Although government schools do not charge a fee, they hardly teach anything and are not in sufficient numbers. There are only 150,000 schools for a country spread over 796,095 square kilometres. In addition, 7,000 of those schools are dysfunctional and do not operate.
Lateef had an idea. She could keep the lamp burning and help light many other lamps. If she could at least help street children learn the alphabet their lives could be transformed. She understood them and the constraints their families faced because she was one of them.Within a week, the school was inaugurated in Lateef’s one-room home. Children of all ages and sizes flocked in. Their parents also came and the class swelled to 35. The youngest was an infant of six months who accompanied its mother who enrolled as a student. Since no fees were charged, books were free, and the venue was accessible, it was easy to attract attendance.Lateef’s baji purchased literacy materials including books, workbooks, and chalk for the students and The Garage School donated a blackboard. Registers were obtained and records maintained. Lateef learned the benefits of record keeping, and if a student was absent for a few days she would visit his home to see what was wrong.
Saturday is fun day. The children hold skits, recitation and elocution contests, and song and dance concerts. These occasions are used to impart health education, give lessons in tolerance, and teach children the evils of violence.
The school has helped Lateef in ways that educational specialists had not envisaged. It has reinforced her own learning and provided motivation for self-improvement. Today Lateef is a role model for others. She has earned respect in her community as a leader. She is known as “Teacher” and the title delights her to no end. Men respect her – even her own husband has stopped being callous. Women who had argued that they could not change their destiny now look up to her and seek her advice. Lateef’s younger sister who had followed her to the literacy classes in The Garage School has become a co-teacher at the home school. Lateef’s daughter Nadia, age 11, who dreams of becoming a doctor one day, helps her mother teach the younger children. She enjoys the experience while her own performance in school has improved remarkably.It would be wrong to say there are no problems. The dropout rate is high, in spite of Lateef’s persistence. The floods and the economic crisis that have engulfed Pakistan have affected enrollment. Some families have sent the children to work while others have returned to their villages. But Lateef has not given up. She is rooted in the neighborhood where she is working to bring about a change from within – not change imposed from the outside or above.What empowers enterprises like Lateef’s is the dedicated commitment of those who launch it. The home school’s role has proved to be significant in a way Lateef had not visualized when she started on her venture. She is a mobiliser who manages to motivate the kids who would otherwise have never gone to school. She teaches them discipline, good manners, and compassion for one another. She also creates in them the desire to learn.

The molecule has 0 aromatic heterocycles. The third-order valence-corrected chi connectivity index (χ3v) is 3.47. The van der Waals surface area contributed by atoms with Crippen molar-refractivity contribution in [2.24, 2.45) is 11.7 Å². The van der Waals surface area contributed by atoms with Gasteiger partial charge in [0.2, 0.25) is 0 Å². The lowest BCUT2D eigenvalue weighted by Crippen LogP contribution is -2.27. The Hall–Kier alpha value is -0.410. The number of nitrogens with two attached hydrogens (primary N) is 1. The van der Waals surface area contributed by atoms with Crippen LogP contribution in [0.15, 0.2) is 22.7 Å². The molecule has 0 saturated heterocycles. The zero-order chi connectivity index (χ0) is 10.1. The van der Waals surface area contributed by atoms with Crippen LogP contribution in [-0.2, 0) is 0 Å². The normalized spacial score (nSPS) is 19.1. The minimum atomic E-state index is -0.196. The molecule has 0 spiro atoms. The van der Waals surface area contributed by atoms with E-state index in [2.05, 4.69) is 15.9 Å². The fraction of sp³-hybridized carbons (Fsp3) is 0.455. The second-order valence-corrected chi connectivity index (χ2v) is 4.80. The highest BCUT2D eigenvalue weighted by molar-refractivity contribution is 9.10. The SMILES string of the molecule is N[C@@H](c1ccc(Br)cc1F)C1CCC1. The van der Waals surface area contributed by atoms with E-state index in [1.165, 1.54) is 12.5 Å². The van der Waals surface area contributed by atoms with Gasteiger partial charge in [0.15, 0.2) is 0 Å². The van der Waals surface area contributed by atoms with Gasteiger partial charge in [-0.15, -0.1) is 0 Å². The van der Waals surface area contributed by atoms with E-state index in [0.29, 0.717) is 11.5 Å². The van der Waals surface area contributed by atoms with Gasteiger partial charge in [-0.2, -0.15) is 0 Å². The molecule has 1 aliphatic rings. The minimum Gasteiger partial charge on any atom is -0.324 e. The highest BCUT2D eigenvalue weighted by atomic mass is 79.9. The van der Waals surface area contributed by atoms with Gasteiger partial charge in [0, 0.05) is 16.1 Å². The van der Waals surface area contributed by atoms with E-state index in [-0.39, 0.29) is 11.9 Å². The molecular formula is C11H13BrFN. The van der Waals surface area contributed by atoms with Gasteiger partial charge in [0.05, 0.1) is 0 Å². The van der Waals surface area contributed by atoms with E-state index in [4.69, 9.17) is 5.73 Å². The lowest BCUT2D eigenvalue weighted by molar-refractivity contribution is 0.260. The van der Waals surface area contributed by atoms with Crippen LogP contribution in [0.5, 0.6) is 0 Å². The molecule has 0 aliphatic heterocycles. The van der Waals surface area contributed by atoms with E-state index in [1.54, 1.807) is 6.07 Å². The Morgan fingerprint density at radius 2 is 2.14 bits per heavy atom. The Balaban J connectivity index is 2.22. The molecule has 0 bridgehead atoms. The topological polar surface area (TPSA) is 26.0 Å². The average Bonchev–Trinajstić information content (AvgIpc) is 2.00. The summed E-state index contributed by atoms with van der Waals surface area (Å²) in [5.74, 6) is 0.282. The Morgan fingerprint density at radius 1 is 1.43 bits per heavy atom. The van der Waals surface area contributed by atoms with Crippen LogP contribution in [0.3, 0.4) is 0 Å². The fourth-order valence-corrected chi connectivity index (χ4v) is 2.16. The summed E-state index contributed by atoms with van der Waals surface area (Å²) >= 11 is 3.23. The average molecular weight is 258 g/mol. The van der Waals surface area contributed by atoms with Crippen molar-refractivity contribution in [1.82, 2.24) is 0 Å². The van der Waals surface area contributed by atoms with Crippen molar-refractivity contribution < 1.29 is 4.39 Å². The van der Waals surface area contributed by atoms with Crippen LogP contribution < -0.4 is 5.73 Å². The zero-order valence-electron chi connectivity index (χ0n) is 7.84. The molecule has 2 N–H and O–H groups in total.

Nine children from the first batch have now enrolled in a regular school – something they had never dreamt of before. As they moved on, they made room for twelve new students. Those who have gone on to enroll in regular school continue to visit Lateef because they are attached to her. She is like a godmother. She helps them with their homework. Besides, they enjoy the visits to the park and the concerts she arranges for them in the weekly recreation class.
As the Chinese philosopher Lao-tzu said, “The journey of a thousand miles begins with a single step.” The first step has been taken.
About the Author:
Zubeida Mustafa is a senior journalist and a former assistant editor at Dawn, Pakistan’s most widely circulated English language newspaper. She writes a weekly column for the paper focusing on social issues including education, health, and women.
Source: The WIP